For many years, the District of Columbia “enjoyed” the dubious distinction of being the “Murder Capital of America.”
Who can forget President George H.W. Bush appearing on national television in 1989 holding a bag of crack cocaine purchased steps from the White House? It was a dramatic way to highlight just how crime-ridden D.C.—and many other cities around the country—had become.
In the 1990s, the District of Columbia, helped by a financial bailout from the federal government, pushed back against the criminals who were making our nation’s capital uninhabitable for everyday citizens.
How? By using the tried-and-true strategy of putting more officers on the streets, empowering them to do their jobs, prosecuting offenders, and seeking appropriate sentences for those convicted of crimes.
It made a world of difference.
In 1991, the District set a record with 482 homicide victims. That was a tragically high 80.6 homicides per 100,000 residents. By 2012, the District had successfully lowered the rate to 13.9 per 100,000, with a relatively low 88 homicides for the year.
Unfortunately, the District’s local leaders forgot how fragile public safety can be. In the wake of George Floyd’s death in Minneapolis in May 2020, they enacted a series of radical “reforms.”
In July 2020, the D.C. Council cut $15 million from the local police force’s budget as part of “grappling with the undoing of centuries of layered systemic racism and its permutations throughout our society.” The cut was even more severe than it looks. It lowered the police budget baseline to the point that the D.C. Metropolitan Police Department started its 2021 fiscal year (on Oct. 1, 2020) with $33 million less than the previous year.
Charles Allen, the D.C. Council member who spearheaded the effort, candidly acknowledged that his “strategy is to reduce our [police] force size in a responsible way by turning off the spigot, plus adding in natural attrition … .”
Allen anticipated that with his budget cuts, “force numbers will start to drop by about 200 officers … .” He proudly proclaimed, “This is the biggest reduction to MPD I’ve ever seen—but I know racial justice won’t be achieved in a single budget.” But what does so-called racial justice have to do with keeping people safe?
When the District experienced its low homicide rate in 2012, it had about 4,000 sworn officers—and had about that number for several years before that. When the D.C. Council cut the police budget, the District had about 3,800 sworn officers.
By the end of fiscal year 2021, the D.C. Metropolitan Police Department had only 3,580 officers. A year later, that number had dropped to 3,460. And it’s still falling today.
D.C. Police Chief Robert Contee III notes that that’s the fewest officers his department has employed since the 1970s. He estimates it will take at least a decade to restore staffing levels to where they need to be.
The result? In 2021, for the first time since 2003, the District suffered more than 200 homicides in a single year (226). Last year, homicides topped the 200 mark again (203).
Other crimes have been increasing, too.
Right now, about 18 vehicles are stolen each day in the District. That’s a 113% increase from this time last year.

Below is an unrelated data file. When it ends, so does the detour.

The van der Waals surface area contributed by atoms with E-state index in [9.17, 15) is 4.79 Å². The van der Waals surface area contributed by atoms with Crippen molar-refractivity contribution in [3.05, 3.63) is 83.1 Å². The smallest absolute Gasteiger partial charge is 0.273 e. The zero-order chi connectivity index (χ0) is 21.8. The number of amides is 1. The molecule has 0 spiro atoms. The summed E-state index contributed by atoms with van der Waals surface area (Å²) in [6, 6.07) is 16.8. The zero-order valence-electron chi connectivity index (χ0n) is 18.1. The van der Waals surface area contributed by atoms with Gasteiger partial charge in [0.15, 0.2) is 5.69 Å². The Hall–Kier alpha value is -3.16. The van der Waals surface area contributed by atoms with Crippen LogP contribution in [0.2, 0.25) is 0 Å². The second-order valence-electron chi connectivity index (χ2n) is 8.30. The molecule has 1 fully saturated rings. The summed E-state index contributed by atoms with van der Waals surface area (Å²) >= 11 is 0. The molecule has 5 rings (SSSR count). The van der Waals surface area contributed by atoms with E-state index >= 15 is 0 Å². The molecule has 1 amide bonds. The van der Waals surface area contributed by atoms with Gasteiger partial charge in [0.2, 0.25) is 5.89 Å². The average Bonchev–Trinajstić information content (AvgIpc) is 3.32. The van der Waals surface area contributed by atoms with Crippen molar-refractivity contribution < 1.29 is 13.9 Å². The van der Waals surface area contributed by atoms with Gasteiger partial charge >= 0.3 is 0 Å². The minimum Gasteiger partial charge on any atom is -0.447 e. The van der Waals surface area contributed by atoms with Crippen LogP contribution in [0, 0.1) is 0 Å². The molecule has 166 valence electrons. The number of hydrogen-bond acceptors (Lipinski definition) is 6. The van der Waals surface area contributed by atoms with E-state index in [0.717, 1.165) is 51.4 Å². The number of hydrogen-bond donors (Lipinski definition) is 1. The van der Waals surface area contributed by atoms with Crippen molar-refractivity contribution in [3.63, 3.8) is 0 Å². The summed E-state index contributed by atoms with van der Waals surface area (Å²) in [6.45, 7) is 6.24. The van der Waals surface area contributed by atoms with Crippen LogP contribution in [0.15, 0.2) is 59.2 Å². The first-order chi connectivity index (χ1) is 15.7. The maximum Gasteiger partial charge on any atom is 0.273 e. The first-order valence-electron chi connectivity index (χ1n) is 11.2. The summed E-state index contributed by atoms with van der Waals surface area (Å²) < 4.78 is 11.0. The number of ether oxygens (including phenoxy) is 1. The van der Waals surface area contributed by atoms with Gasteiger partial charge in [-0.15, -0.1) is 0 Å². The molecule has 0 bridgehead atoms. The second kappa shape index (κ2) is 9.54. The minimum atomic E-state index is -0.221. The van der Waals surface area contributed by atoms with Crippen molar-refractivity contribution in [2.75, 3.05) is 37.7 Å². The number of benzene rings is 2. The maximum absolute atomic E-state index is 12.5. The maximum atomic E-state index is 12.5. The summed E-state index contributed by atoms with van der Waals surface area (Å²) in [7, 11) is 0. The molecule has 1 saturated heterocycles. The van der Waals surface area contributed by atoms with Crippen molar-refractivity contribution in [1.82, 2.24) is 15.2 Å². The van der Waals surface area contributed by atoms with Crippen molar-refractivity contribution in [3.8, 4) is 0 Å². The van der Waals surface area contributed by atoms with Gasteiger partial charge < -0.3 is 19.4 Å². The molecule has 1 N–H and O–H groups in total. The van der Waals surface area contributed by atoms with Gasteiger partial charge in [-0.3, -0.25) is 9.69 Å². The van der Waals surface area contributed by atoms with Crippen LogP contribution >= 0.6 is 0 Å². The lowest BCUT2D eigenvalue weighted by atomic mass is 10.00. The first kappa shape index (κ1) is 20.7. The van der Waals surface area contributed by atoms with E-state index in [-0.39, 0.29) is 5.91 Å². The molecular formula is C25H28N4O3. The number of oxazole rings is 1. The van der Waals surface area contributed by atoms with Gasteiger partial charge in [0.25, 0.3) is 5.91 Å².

Carjackings in D.C. have risen for five straight years. In 2018, there were 148 carjackings. Last year, the total was 485. That’s more than one carjacking every day.
There’s also a general sense that juvenile offenders aren’t being held accountable for their crimes—even violent ones. One local community member said, “ … the justice system in D.C. lets youths carjack people at gunpoint, get arrested by police, and be released by a judge the same day.”
Between 2010 and 2016, at least 120 juvenile criminals who got a “second chance” by being prosecuted under the Youth Rehabilitation Law have gone on to be charged with murder. The rehab apparently didn’t work.
So, what better time to pass—over strenuous objections by its chief of police, the U.S. Attorney’s Office for D.C. (which prosecutes most local felony crimes), and D.C.’s mayor—a radical rewrite of D.C.’s criminal code that eliminates most mandatory-minimum sentences (except for first-degree murder, which it keeps but with a lower mandatory minimum), and lowers penalties for most other offenses, including carjacking.
Yet, that’s exactly what the D.C. Council did. It’s no wonder that the U.S. House of Representatives stepped in, exercised its constitutional responsibility to oversee affairs in our nation’s capital, and, with bipartisan support, voted to stop this radical rewrite from becoming law.
The U.S. Senate is expected to do the same—even though the D.C. Council tried to withdraw the bill at the last minute to avoid a humiliating bipartisan rebuke.
The Framers of our Constitution wanted to make sure that our nation’s capital—and those who visit and work there doing our nation’s business—wouldn’t be held hostage by the whims of a few local legislators.
Even President Joe Biden tacitly recognized that fact when he said he would sign Congress’ override of D.C.’s radical criminal code rewrite.
After all, D.C. is not just another city. It’s our nation’s capital. When Americans visit, they should be able to see their elected representatives and enjoy cherry blossom viewing without worrying about being mugged for their winter coats, pistol whipped for their AirPods, or carjacked while unloading their suitcases.
Members of Congress and foreign diplomats deserve to be free from crime, too, as they conduct business in our nation’s capital.
We know what works to reduce crime. Unfortunately, D.C.’s local leaders have chosen to ignore it. Fortunately, some members of Congress have not.
By Zach Smith and Cully Stimson